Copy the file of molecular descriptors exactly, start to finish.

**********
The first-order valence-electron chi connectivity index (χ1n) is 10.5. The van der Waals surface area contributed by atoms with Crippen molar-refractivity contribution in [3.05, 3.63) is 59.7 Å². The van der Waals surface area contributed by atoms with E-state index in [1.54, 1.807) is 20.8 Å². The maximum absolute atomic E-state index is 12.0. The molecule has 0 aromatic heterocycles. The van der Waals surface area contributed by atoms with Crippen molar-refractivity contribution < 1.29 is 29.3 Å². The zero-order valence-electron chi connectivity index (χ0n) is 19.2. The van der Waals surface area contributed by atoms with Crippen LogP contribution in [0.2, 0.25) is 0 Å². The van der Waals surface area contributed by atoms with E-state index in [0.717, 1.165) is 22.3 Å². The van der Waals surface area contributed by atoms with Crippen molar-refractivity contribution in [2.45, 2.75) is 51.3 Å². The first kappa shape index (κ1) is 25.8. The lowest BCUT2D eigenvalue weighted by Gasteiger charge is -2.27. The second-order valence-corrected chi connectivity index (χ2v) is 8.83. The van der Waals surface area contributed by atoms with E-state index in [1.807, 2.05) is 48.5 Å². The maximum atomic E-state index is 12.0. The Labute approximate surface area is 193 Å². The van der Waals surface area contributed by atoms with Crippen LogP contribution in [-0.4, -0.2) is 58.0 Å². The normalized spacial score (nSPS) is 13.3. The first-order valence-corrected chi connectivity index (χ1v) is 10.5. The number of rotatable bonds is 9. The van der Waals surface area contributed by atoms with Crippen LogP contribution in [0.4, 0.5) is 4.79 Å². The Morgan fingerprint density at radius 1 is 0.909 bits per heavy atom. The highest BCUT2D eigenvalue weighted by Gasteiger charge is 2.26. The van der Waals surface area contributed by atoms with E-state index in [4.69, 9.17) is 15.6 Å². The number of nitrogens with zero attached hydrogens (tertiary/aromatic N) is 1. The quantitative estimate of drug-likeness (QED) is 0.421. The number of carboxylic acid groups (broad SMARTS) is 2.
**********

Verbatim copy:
The first-order valence-electron chi connectivity index (χ1n) is 10.5. The van der Waals surface area contributed by atoms with Crippen molar-refractivity contribution in [3.05, 3.63) is 59.7 Å². The van der Waals surface area contributed by atoms with E-state index in [1.54, 1.807) is 20.8 Å². The maximum absolute atomic E-state index is 12.0. The molecule has 0 aromatic heterocycles. The van der Waals surface area contributed by atoms with Crippen molar-refractivity contribution < 1.29 is 29.3 Å². The zero-order valence-electron chi connectivity index (χ0n) is 19.2. The van der Waals surface area contributed by atoms with Crippen LogP contribution in [0.2, 0.25) is 0 Å². The van der Waals surface area contributed by atoms with E-state index in [0.717, 1.165) is 22.3 Å². The van der Waals surface area contributed by atoms with Crippen molar-refractivity contribution in [2.45, 2.75) is 51.3 Å². The first kappa shape index (κ1) is 25.8. The lowest BCUT2D eigenvalue weighted by Gasteiger charge is -2.27. The second-order valence-corrected chi connectivity index (χ2v) is 8.83. The van der Waals surface area contributed by atoms with E-state index in [1.807, 2.05) is 48.5 Å². The maximum atomic E-state index is 12.0. The Labute approximate surface area is 193 Å². The van der Waals surface area contributed by atoms with Crippen LogP contribution in [-0.4, -0.2) is 58.0 Å². The normalized spacial score (nSPS) is 13.3. The first-order valence-corrected chi connectivity index (χ1v) is 10.5. The number of rotatable bonds is 9. The van der Waals surface area contributed by atoms with Crippen LogP contribution in [0.4, 0.5) is 4.79 Å². The Morgan fingerprint density at radius 1 is 0.909 bits per heavy atom. The highest BCUT2D eigenvalue weighted by Gasteiger charge is 2.26. The van der Waals surface area contributed by atoms with E-state index in [4.69, 9.17) is 15.6 Å². The number of nitrogens with zero attached hydrogens (tertiary/aromatic N) is 1. The quantitative estimate of drug-likeness (QED) is 0.421. The number of carboxylic acid groups (broad SMARTS) is 2.